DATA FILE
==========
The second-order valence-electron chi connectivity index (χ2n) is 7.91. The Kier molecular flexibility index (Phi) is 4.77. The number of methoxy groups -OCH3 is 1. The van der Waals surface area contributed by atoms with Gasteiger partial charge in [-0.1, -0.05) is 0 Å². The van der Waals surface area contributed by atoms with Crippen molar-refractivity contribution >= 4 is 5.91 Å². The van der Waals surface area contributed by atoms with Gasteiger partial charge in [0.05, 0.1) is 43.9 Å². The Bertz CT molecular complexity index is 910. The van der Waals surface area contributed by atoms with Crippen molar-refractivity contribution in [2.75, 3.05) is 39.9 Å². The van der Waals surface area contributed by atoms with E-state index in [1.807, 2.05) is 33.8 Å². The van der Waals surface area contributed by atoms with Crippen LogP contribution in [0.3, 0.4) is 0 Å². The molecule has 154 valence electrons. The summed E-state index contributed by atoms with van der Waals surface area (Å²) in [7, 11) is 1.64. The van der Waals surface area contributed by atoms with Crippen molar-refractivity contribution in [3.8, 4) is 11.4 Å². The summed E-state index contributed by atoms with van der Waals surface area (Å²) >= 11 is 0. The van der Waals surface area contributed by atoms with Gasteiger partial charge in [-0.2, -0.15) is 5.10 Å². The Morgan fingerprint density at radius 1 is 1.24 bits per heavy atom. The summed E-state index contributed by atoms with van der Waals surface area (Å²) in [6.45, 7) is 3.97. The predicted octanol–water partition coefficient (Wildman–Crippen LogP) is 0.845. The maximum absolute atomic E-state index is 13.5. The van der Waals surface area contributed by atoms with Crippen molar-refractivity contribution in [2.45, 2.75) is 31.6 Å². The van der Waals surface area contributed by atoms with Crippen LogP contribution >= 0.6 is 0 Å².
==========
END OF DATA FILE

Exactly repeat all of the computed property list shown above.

The second-order valence-electron chi connectivity index (χ2n) is 7.91. The Kier molecular flexibility index (Phi) is 4.77. The number of methoxy groups -OCH3 is 1. The van der Waals surface area contributed by atoms with Gasteiger partial charge in [-0.1, -0.05) is 0 Å². The van der Waals surface area contributed by atoms with Crippen molar-refractivity contribution >= 4 is 5.91 Å². The van der Waals surface area contributed by atoms with Gasteiger partial charge in [0.05, 0.1) is 43.9 Å². The Bertz CT molecular complexity index is 910. The van der Waals surface area contributed by atoms with Crippen molar-refractivity contribution in [2.75, 3.05) is 39.9 Å². The van der Waals surface area contributed by atoms with E-state index in [1.807, 2.05) is 33.8 Å². The van der Waals surface area contributed by atoms with Crippen LogP contribution in [0.3, 0.4) is 0 Å². The molecule has 154 valence electrons. The summed E-state index contributed by atoms with van der Waals surface area (Å²) in [7, 11) is 1.64. The van der Waals surface area contributed by atoms with Crippen molar-refractivity contribution in [3.8, 4) is 11.4 Å². The summed E-state index contributed by atoms with van der Waals surface area (Å²) >= 11 is 0. The van der Waals surface area contributed by atoms with Gasteiger partial charge in [-0.2, -0.15) is 5.10 Å². The Morgan fingerprint density at radius 1 is 1.24 bits per heavy atom. The summed E-state index contributed by atoms with van der Waals surface area (Å²) in [6.45, 7) is 3.97. The predicted octanol–water partition coefficient (Wildman–Crippen LogP) is 0.845. The maximum absolute atomic E-state index is 13.5. The van der Waals surface area contributed by atoms with Crippen molar-refractivity contribution in [2.45, 2.75) is 31.6 Å². The van der Waals surface area contributed by atoms with Crippen LogP contribution >= 0.6 is 0 Å².